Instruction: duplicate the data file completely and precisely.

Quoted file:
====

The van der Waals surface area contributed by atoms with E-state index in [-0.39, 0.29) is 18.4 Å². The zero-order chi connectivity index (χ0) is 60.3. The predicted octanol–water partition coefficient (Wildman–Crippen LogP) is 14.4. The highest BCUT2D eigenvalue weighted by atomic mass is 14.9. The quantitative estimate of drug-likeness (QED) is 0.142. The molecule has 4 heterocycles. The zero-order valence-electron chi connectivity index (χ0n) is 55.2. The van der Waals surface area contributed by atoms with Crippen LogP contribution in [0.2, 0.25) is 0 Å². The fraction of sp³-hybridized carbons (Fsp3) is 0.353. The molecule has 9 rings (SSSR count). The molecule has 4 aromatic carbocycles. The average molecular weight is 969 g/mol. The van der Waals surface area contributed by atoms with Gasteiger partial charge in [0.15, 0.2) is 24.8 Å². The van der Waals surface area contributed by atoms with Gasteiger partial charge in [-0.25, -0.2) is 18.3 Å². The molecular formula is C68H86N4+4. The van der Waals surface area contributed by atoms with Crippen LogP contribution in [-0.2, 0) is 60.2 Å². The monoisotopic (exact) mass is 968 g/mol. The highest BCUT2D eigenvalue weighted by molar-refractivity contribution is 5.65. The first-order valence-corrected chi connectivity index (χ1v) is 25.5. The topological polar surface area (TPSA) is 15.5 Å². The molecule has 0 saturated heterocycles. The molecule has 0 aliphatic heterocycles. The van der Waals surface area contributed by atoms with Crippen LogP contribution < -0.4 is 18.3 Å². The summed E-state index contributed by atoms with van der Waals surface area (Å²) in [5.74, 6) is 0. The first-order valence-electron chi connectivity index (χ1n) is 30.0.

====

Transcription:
The van der Waals surface area contributed by atoms with E-state index in [-0.39, 0.29) is 18.4 Å². The zero-order chi connectivity index (χ0) is 60.3. The predicted octanol–water partition coefficient (Wildman–Crippen LogP) is 14.4. The highest BCUT2D eigenvalue weighted by atomic mass is 14.9. The quantitative estimate of drug-likeness (QED) is 0.142. The molecule has 4 heterocycles. The zero-order valence-electron chi connectivity index (χ0n) is 55.2. The van der Waals surface area contributed by atoms with Crippen LogP contribution in [0.2, 0.25) is 0 Å². The fraction of sp³-hybridized carbons (Fsp3) is 0.353. The molecule has 9 rings (SSSR count). The molecule has 4 aromatic carbocycles. The average molecular weight is 969 g/mol. The van der Waals surface area contributed by atoms with Gasteiger partial charge in [0.15, 0.2) is 24.8 Å². The van der Waals surface area contributed by atoms with Gasteiger partial charge in [-0.25, -0.2) is 18.3 Å². The molecular formula is C68H86N4+4. The van der Waals surface area contributed by atoms with Crippen LogP contribution in [-0.2, 0) is 60.2 Å². The monoisotopic (exact) mass is 968 g/mol. The highest BCUT2D eigenvalue weighted by molar-refractivity contribution is 5.65. The first-order valence-corrected chi connectivity index (χ1v) is 25.5. The topological polar surface area (TPSA) is 15.5 Å². The molecule has 0 saturated heterocycles. The molecule has 0 aliphatic heterocycles. The van der Waals surface area contributed by atoms with Crippen LogP contribution < -0.4 is 18.3 Å². The summed E-state index contributed by atoms with van der Waals surface area (Å²) in [5.74, 6) is 0. The first-order valence-electron chi connectivity index (χ1n) is 30.0.